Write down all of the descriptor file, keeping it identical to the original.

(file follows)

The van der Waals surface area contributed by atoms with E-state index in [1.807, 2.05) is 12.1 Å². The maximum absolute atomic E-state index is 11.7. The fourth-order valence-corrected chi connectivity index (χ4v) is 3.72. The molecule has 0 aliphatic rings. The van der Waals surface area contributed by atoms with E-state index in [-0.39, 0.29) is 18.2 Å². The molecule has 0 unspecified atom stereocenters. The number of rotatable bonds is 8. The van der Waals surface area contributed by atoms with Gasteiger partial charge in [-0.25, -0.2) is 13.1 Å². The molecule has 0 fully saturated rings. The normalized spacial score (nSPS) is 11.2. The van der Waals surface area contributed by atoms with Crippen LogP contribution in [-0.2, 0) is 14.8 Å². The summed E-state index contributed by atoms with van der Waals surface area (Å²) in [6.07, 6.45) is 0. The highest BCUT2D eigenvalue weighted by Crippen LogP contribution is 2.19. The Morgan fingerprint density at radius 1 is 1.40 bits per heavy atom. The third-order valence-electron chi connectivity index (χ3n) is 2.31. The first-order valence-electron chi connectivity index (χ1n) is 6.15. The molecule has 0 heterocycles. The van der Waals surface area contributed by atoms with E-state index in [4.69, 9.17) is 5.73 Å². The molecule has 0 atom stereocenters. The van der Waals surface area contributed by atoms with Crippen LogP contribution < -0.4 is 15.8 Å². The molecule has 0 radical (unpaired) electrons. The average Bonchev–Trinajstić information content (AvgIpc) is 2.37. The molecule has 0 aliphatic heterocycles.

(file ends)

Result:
The van der Waals surface area contributed by atoms with E-state index in [1.807, 2.05) is 12.1 Å². The maximum absolute atomic E-state index is 11.7. The fourth-order valence-corrected chi connectivity index (χ4v) is 3.72. The molecule has 0 aliphatic rings. The van der Waals surface area contributed by atoms with E-state index in [-0.39, 0.29) is 18.2 Å². The molecule has 0 unspecified atom stereocenters. The number of rotatable bonds is 8. The van der Waals surface area contributed by atoms with Gasteiger partial charge in [-0.25, -0.2) is 13.1 Å². The molecule has 0 fully saturated rings. The normalized spacial score (nSPS) is 11.2. The van der Waals surface area contributed by atoms with Crippen LogP contribution in [-0.2, 0) is 14.8 Å². The summed E-state index contributed by atoms with van der Waals surface area (Å²) in [6.07, 6.45) is 0. The highest BCUT2D eigenvalue weighted by Crippen LogP contribution is 2.19. The Morgan fingerprint density at radius 1 is 1.40 bits per heavy atom. The third-order valence-electron chi connectivity index (χ3n) is 2.31. The first-order valence-electron chi connectivity index (χ1n) is 6.15. The molecule has 0 heterocycles. The van der Waals surface area contributed by atoms with E-state index in [4.69, 9.17) is 5.73 Å². The molecule has 0 atom stereocenters. The van der Waals surface area contributed by atoms with Crippen LogP contribution < -0.4 is 15.8 Å². The molecule has 0 radical (unpaired) electrons. The average Bonchev–Trinajstić information content (AvgIpc) is 2.37. The molecule has 0 aliphatic heterocycles.